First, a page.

I first learned about potential downside risks of openly promising to do great things for customers – and that, in certain circumstances, silence might the better strategy – when I was 12.
My Dad led me to that understanding at the table in one of countless dinnertime Q-and-A seminars. Along with great home cooking, my six older siblings and I partook of practical wisdom for success in business and living. In the first month of my 12th year, I both got a paper route and began intensive independent study in customer service. Dad helped me leverage lessons about serving others in business and life from things that happened to deliver papers on an old, hand-me-down purple, Schwinn String-Ray bicycle.
“You know,” he mused in a memorable session, “Sometimes no marketing, no advertising, no promotion is better than the most creative high-impact campaign. Sometimes doing nothing is better.”
That was surprising to hear from the head of the top advertising agency in our multi-state region – doubly so because he did the creative high-impact ad copy and campaign he spoke of.
Backstory: Dad once coined the phrase “Where People Mean Everything,” for a certain big-deal bank headquartered in our city, and the bank made the words a highly visible slogan for decades. A couple of weeks before the aforementioned dinner, Dad explained to me that his slogan expressed what he termed and what I now teach as a “Service Promise.” The bank made a pledge to be all about people.
Right then I was a newly minted everything person because I just opened a bank account for the paper route. That Dad Talk focused more on the immediate need for me to make my own Service Promise in words of my own choosing to do right by each and every person to whom I delivered newspapers. We worked out a promise and agreed I should keep it private while doing my dead-level best to live up to it with my Everything People.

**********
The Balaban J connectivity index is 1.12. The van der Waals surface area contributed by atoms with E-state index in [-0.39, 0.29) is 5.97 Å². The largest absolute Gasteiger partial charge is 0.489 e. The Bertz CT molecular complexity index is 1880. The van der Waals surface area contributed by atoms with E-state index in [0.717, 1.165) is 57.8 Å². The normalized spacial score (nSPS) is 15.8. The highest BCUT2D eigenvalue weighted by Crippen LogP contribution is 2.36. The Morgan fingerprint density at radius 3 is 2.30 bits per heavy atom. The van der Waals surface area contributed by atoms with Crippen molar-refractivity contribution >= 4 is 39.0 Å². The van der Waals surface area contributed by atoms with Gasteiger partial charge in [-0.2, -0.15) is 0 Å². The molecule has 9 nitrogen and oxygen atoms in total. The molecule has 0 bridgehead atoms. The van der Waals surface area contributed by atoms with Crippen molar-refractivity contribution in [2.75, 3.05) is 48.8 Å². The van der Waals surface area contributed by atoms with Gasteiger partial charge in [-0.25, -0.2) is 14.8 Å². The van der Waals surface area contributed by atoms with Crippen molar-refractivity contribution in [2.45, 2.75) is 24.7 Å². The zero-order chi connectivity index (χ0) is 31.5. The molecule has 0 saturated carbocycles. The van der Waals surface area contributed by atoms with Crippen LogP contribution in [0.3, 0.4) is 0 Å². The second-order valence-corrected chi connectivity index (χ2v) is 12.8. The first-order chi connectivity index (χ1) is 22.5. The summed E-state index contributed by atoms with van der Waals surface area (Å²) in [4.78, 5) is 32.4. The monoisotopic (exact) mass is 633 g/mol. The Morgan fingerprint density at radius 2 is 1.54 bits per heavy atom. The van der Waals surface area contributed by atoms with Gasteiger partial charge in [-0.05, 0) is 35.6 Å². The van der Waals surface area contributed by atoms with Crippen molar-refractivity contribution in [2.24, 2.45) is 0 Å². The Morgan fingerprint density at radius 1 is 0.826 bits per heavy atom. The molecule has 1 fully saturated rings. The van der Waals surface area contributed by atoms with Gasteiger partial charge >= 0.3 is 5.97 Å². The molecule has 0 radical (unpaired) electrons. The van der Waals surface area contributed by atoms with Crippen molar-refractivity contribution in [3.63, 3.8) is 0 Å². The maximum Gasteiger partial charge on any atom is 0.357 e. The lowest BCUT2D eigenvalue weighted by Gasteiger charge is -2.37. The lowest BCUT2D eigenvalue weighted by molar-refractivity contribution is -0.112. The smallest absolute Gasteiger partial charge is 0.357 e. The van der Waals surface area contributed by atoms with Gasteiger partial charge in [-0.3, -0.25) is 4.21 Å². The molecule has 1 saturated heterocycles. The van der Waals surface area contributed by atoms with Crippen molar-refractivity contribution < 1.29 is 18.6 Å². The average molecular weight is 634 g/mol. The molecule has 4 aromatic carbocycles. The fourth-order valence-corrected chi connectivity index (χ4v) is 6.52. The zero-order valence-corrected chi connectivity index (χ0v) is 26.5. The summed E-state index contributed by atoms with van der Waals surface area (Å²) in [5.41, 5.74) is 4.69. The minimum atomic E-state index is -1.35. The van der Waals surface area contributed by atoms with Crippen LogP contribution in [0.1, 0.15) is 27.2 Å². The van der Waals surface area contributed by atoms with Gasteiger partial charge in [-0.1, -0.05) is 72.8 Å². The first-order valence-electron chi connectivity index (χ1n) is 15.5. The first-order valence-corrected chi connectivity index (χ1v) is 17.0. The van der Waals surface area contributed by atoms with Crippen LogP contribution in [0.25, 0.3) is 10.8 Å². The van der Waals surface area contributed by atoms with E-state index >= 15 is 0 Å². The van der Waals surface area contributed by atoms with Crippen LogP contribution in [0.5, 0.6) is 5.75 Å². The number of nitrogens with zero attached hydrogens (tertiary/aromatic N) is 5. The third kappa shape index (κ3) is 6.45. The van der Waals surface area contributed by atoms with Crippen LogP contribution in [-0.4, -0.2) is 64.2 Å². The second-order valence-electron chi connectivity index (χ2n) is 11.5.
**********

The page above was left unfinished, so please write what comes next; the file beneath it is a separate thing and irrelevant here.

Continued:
This came up again at dinner after a bank teller and manager were complete jerks to me when I came in alone to deposit money from my paper route. Granted, I did look younger than my age and had ink smudges on my puffy jacket from handling papers, but I was also a legit client with a stack of checks and cash. After all kinds of “Go away kid” bad attitude, they grudgingly accepted the deposit, and I went home mad. At dinner, I told Dad he needed to take back the bank’s slogan.
Ever the calm, smiling pedagogue, Dad steered around my anger to key points with practical applications for me back then and for anybody who serves others now. His words about doing nothing being better were not an actual endorsement of silence. Those were words of warning, which he expanded on. Fail to deliver on a promise and, he said, “Damage can be more serious than any amount of advertising can repair.”
So far, so obvious: Keep promises or people feel let down and angry. But there’s more to it. The promise has to be carefully expressed. Executives and business team leaders must make it part of day-to-day messaging and bake it into their organization’s culture. Planning takes in each point of engagement with members of service teams in person, in calls, and electronically. Each encounter has a purpose and can improve the customer experience if done right – or detract if, say, bank tellers decide to get snippy with a kid who will grow up and still get torqued off about what happened while writing about it and recounting it in presentations and coaching.